Considering the endless possibilities you would figure that Hollywood might be able to cook-up some really interesting alien First Contact scenarios. For the most part though, everything has been derivative and predictable. Extraterrestrials are either cuddly creatures or nasty marauders. And in either form they rarely have any understandable motivations or logic behind their actions. The new movie “District 9” is a refreshing change. Sure, there is still plenty of Hollywood melodrama. However, the scenario is unique and the questions it raises are intriguing.
The basic premise of “District 9” is that an extraterrestrial craft arrives and hovers over Johannesburg, South Africa. Over the course of time it is discovered that there are hundreds of thousands of emaciated aliens on board. They have no control over their technology and no one can figure out why they have arrived. Eventually humans decide to stick the aliens in a form of detention, not unlike the shanty towns put up in Florida during the height of the Cuban and Haitian exodus. The alien camp quickly becomes a slum and the bug-like beings take up activities familiar to inner cities: drugs (actually cat food), violence, black market trade, and gang membership.
“District 9” ends up saying much more about how humans treat each other than it does exploring issues surrounding extraterrestrial First Contact. The twist though is important for the discussion of First Contact. We assume that extraterrestrial First Contact will be clean and simple. Whether they are pleasant angels or nasty soldiers we expect extraterrestrial attitudes to be clear-cut and their motivations easy for us to understand. If there is one thing we have learned from the study of human psychology, nothing is simple with sentient beings. We all have complex relationships, unique motivations and individual temperaments. What would make us think that extraterrestrials would be any different? Politics is likely to be an issue for them, just as much as it is an issue for us. They may treat each other poorly. For that matter they may treat us poorly. “District 9” is interesting in that it flips that scenario and shows how quickly humans could end up treating extraterrestrials like trash. We assume that aliens will arrive and shower us with knowledge and technological gifts. What if they are refugees? What if they are a burden?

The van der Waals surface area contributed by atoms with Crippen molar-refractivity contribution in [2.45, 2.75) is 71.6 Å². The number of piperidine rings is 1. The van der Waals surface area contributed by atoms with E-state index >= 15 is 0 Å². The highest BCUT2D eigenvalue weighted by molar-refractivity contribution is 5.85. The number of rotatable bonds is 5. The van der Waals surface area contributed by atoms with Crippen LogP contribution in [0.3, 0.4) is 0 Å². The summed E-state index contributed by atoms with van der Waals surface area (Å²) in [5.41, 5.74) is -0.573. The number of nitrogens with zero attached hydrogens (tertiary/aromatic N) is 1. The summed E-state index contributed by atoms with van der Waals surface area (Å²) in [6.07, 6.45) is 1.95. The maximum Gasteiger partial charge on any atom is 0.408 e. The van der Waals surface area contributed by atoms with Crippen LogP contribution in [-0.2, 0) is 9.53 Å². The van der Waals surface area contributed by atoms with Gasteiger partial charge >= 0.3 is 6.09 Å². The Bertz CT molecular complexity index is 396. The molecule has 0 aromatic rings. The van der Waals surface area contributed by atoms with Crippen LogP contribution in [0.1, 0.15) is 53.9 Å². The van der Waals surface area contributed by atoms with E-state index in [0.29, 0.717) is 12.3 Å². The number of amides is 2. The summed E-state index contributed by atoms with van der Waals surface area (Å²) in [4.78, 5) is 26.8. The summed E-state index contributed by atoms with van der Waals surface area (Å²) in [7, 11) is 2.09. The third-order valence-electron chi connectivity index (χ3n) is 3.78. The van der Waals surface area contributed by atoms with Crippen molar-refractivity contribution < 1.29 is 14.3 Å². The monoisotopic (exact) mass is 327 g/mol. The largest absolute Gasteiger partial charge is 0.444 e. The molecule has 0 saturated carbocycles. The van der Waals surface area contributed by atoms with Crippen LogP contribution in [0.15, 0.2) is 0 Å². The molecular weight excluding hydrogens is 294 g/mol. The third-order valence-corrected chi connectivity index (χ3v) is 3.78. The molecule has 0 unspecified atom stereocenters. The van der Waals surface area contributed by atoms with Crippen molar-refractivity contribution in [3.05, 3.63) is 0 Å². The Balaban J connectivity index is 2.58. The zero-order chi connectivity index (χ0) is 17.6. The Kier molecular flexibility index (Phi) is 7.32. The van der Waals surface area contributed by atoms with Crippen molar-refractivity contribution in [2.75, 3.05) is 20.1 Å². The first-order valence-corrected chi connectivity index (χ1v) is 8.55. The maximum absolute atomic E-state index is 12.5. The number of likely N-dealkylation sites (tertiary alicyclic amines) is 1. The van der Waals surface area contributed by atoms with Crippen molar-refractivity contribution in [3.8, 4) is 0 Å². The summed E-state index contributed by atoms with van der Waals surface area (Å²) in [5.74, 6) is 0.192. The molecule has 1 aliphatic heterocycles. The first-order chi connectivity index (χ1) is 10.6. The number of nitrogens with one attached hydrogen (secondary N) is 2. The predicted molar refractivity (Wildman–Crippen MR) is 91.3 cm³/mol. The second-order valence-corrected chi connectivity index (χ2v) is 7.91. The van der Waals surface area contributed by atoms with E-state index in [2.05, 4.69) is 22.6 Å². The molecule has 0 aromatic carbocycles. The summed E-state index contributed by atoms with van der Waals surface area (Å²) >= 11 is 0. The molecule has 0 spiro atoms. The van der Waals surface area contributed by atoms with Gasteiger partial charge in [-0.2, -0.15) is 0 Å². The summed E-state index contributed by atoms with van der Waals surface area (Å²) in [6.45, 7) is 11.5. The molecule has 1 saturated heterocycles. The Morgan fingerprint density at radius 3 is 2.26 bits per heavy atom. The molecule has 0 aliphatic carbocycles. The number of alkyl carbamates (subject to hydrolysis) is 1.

“District 9” does fall down on occasion in the logic department. It is never explained why the aliens have arrived and despite the fact that humans have learned how to communicate with the extraterrestrials, none of them can explain that history.
We need to expand the range extraterrestrial fiction that reaches the general public. There needs to be a deeper and more provocative discussion of the what-ifs behind First Contact. It is through this popular dialog that perhaps we can better prepare ourselves if First Contact ever occurs. Readers of science fiction have had a wide array of story ideas to choose from for years now. The general population has not been so lucky. It’s time for Hollywood to throw away the old script templates and write new, more provoking plots. “District 9” is a good start.
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